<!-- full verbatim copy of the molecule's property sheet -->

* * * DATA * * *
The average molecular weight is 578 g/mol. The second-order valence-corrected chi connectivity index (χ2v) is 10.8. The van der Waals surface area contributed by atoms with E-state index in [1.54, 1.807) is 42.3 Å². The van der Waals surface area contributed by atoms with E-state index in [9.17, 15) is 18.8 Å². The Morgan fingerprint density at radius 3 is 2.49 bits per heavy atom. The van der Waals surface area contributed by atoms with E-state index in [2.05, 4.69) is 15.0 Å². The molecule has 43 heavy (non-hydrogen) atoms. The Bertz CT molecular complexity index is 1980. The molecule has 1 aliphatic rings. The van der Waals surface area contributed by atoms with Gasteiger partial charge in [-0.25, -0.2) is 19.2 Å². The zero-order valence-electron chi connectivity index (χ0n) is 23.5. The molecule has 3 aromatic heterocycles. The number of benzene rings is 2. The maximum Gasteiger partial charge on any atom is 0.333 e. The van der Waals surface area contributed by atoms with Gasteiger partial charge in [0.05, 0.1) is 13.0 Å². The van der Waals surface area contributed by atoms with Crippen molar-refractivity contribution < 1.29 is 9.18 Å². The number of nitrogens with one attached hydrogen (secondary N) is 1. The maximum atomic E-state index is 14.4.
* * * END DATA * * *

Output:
The average molecular weight is 578 g/mol. The second-order valence-corrected chi connectivity index (χ2v) is 10.8. The van der Waals surface area contributed by atoms with E-state index in [1.54, 1.807) is 42.3 Å². The van der Waals surface area contributed by atoms with E-state index in [9.17, 15) is 18.8 Å². The Morgan fingerprint density at radius 3 is 2.49 bits per heavy atom. The van der Waals surface area contributed by atoms with E-state index in [2.05, 4.69) is 15.0 Å². The molecule has 43 heavy (non-hydrogen) atoms. The Bertz CT molecular complexity index is 1980. The molecule has 1 aliphatic rings. The van der Waals surface area contributed by atoms with Gasteiger partial charge in [-0.25, -0.2) is 19.2 Å². The zero-order valence-electron chi connectivity index (χ0n) is 23.5. The molecule has 3 aromatic heterocycles. The number of benzene rings is 2. The maximum Gasteiger partial charge on any atom is 0.333 e. The van der Waals surface area contributed by atoms with Gasteiger partial charge in [0.05, 0.1) is 13.0 Å². The van der Waals surface area contributed by atoms with Crippen molar-refractivity contribution < 1.29 is 9.18 Å². The number of nitrogens with one attached hydrogen (secondary N) is 1. The maximum atomic E-state index is 14.4.